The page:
The world is full of valuable books.
Cutting through the noise can be hard though. For those looking for words to inspire and ignite your curiosity, we have something for you. Here’s 3 books that will transform the way you think.
Books to broaden your perspective and ignite curiosity
1️⃣ Tim Ferriss: The 4-hour work week
You could call Tim Ferriss the original productivity geek.
He’s been operating since the late 00’s with a slew of books selling millions.The 4-hour work week is his first book and has been hugely successful at helping those millions deconstruct problems, improve efficiency and change your perspective on life’s possibilities.
Many people have built their own success from Tims words.
Here’s 5 things you can expect to learn:
- The New Rich (NR) Lifestyle
Tim introduces the concept of the “New Rich,” which is not just about accumulating wealth but about achieving the freedom to live life on your own terms.
This includes automating income, taking “mini-retirements,” and escaping the 9-to-5 grind.
- DEAL Formula
- Definition: Redefine success; it’s not about the traditional retirement plan.
- Elimination: Practice the art of time management by cutting out unnecessary tasks and distractions.
- Automation: Outsource non-core tasks and create passive income streams.
- Liberation: Achieve the freedom to work from anywhere and live life on your terms.
- 80/20 Principle
Popular now but game changing back in 09.
Time frequently references the Pareto Principle, suggesting that 80% of outcomes come from 20% of efforts. By focusing on the most impactful tasks (the 20%), you can achieve more with less effort.
- Selective Ignorance
Not all information is beneficial.
Tim advocates for a low-information diet, suggesting that by selectively ignoring or avoiding unnecessary information, you can be more productive and less stressed.
Instead of deferring life dreams to a distant retirement, Time advocates for taking “mini-retirements” throughout life. This means taking extended breaks to travel, learn new skills, or pursue passions, rather than waiting until the end of a career.
2️⃣ Steve Peters: The Chimp Paradox
This book was recommended by a work colleague.
When I first saw the title of this publication, I thought it was going to be another of those hoodwink type self – help manuals. It turned out
I was wrong. It’s unorthodox in its approach, but thats a good thing.
The author has some serious credibility working with high performing athletes including olympic gold winners.
Here’s 3 things you can expect to learn:
- The Chimp, Human, and Computer
Dr. Peters introduces a model where the mind is divided into three main parts:
- The Chimp: The emotional, impulsive part of our brain that reacts without thinking and is driven by feelings.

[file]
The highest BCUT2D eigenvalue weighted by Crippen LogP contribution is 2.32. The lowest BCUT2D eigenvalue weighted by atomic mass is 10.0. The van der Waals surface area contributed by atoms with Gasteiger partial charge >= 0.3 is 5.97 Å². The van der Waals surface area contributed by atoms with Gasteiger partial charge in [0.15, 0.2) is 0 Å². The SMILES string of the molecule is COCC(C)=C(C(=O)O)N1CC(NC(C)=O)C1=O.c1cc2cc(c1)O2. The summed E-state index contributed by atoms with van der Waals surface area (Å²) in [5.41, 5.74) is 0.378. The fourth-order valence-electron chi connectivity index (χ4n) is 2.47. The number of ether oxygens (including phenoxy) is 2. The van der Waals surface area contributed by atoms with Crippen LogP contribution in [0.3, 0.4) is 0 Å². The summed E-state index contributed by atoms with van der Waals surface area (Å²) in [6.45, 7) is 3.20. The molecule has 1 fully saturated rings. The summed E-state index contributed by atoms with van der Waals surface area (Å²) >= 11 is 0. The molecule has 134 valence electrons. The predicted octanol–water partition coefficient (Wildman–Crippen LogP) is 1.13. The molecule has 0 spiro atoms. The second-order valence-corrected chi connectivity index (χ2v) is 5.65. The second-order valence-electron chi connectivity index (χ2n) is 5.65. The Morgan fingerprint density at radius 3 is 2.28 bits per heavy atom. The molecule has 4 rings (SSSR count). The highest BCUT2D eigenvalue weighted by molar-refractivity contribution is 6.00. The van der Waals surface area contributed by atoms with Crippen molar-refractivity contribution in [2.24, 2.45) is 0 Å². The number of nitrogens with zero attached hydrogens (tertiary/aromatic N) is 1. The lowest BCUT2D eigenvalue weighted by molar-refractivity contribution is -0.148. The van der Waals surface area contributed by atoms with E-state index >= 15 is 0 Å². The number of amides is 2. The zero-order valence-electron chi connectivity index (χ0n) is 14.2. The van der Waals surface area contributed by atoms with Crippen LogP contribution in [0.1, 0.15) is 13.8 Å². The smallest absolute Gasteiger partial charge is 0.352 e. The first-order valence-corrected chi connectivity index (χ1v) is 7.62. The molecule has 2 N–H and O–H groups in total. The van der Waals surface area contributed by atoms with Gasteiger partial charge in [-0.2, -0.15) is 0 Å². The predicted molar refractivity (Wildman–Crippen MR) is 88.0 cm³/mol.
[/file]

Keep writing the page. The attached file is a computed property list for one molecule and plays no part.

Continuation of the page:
- The Human: The logical, fact-based part of our brain that thinks things through and acts based on reason.
- The Computer: The automatic part that runs on pre-programmed beliefs and habits, storing information and experiences for both the Chimp and the Human.
- Managing Your Inner Chimp
Recognising that the Chimp can be both a hindrance and a help is crucial. While it can protect and drive us, it can also lead to impulsive decisions and emotional reactions.
The key is not to suppress the Chimp but to manage and nurture it, understanding its needs and ensuring it doesn’t hijack control from the Human.
- The Power of Autopilots
The Computer part of our brain runs on autopilots, which are established habits and beliefs.
By understanding and reprogramming these autopilots, we can change our behaviour and reactions. This requires consistent effort and understanding of both the Chimp’s and the Human’s needs.
3️⃣ Marcus Aurelius: Meditations
Many years ago you wouldn’t have caught me even thinking about reading a work of philosophy.
This gem had been recommended on the Tim Ferriss podcast many times. Essentially it’s the personal journal of the great Roman emperor Marcus Aurelius, it conveys his thoughts on his own life – the good and the bad.
It’s a great reference point with great advice which is even more noteworthy and vital for people today.
It’s also consider one of the greatest works of philosophy ever. A great entry for you budding Stoics out there.
Here’s 3 quotes from the journals:
- The Impermanence of Life
Marcus Aurelius frequently reflects on the transient nature of life, the inevitability of death, and the fleeting nature of fame and glory.
He emphasises the importance of focusing on the present moment and acting virtuously, as life’s external circumstances are beyond our control.
“All is ephemeral, both memory and the object of memory.”
- Control and Acceptance
A core tenet of Stoicism presented in “Meditations” is the distinction between things we can control (our thoughts, actions, and feelings) and things we cannot (external events, the opinions of others).
Marcus advises accepting the latter with equanimity and focusing our energy on the former.
“You have power over your mind – not outside events. Realise this, and you will find strength.”
- Virtue as the Highest Good
Throughout his writings, Marcus Aurelius returns to the idea that virtue is the sole good.
He believes that living in accordance with nature and reason, and acting justly and selflessly, is the path to a fulfilled life.
“Waste no more time arguing about what a good man should be. Be one.”
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